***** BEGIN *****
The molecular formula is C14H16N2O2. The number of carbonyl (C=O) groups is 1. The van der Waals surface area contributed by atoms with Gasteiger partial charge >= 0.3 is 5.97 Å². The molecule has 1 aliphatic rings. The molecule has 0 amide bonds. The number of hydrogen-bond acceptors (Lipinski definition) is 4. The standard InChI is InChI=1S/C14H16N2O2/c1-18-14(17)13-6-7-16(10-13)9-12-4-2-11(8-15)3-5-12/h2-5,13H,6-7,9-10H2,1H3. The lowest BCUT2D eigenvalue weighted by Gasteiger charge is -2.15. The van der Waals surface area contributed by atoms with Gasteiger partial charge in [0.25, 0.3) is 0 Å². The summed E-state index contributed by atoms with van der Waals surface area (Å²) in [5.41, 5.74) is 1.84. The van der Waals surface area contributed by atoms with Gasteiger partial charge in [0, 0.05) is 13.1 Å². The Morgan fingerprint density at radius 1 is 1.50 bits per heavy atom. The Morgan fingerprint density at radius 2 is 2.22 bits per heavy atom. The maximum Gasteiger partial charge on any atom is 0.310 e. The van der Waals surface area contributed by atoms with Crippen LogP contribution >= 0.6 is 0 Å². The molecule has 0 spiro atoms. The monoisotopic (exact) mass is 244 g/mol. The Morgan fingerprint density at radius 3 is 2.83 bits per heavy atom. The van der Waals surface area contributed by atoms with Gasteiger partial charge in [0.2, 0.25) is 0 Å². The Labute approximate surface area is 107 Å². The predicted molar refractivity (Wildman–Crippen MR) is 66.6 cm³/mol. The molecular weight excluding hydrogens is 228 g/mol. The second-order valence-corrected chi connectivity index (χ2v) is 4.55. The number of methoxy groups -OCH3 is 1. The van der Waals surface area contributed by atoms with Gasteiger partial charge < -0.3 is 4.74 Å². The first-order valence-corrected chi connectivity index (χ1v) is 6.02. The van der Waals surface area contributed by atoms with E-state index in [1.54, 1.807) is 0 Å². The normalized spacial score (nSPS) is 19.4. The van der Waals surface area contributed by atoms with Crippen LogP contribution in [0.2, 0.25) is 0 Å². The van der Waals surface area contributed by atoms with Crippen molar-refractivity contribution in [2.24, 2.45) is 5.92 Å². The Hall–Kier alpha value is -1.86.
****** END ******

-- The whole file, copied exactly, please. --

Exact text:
The molecular formula is C14H16N2O2. The number of carbonyl (C=O) groups is 1. The van der Waals surface area contributed by atoms with Gasteiger partial charge >= 0.3 is 5.97 Å². The molecule has 1 aliphatic rings. The molecule has 0 amide bonds. The number of hydrogen-bond acceptors (Lipinski definition) is 4. The standard InChI is InChI=1S/C14H16N2O2/c1-18-14(17)13-6-7-16(10-13)9-12-4-2-11(8-15)3-5-12/h2-5,13H,6-7,9-10H2,1H3. The lowest BCUT2D eigenvalue weighted by Gasteiger charge is -2.15. The van der Waals surface area contributed by atoms with Gasteiger partial charge in [0.25, 0.3) is 0 Å². The summed E-state index contributed by atoms with van der Waals surface area (Å²) in [5.41, 5.74) is 1.84. The van der Waals surface area contributed by atoms with Gasteiger partial charge in [0, 0.05) is 13.1 Å². The Morgan fingerprint density at radius 1 is 1.50 bits per heavy atom. The Morgan fingerprint density at radius 2 is 2.22 bits per heavy atom. The maximum Gasteiger partial charge on any atom is 0.310 e. The van der Waals surface area contributed by atoms with Crippen LogP contribution >= 0.6 is 0 Å². The molecule has 0 spiro atoms. The monoisotopic (exact) mass is 244 g/mol. The Morgan fingerprint density at radius 3 is 2.83 bits per heavy atom. The van der Waals surface area contributed by atoms with Gasteiger partial charge in [0.2, 0.25) is 0 Å². The Labute approximate surface area is 107 Å². The predicted molar refractivity (Wildman–Crippen MR) is 66.6 cm³/mol. The molecular weight excluding hydrogens is 228 g/mol. The second-order valence-corrected chi connectivity index (χ2v) is 4.55. The number of methoxy groups -OCH3 is 1. The van der Waals surface area contributed by atoms with Gasteiger partial charge < -0.3 is 4.74 Å². The first-order valence-corrected chi connectivity index (χ1v) is 6.02. The van der Waals surface area contributed by atoms with E-state index in [1.54, 1.807) is 0 Å². The normalized spacial score (nSPS) is 19.4. The van der Waals surface area contributed by atoms with Crippen LogP contribution in [0.2, 0.25) is 0 Å². The van der Waals surface area contributed by atoms with Crippen molar-refractivity contribution in [2.24, 2.45) is 5.92 Å². The Hall–Kier alpha value is -1.86.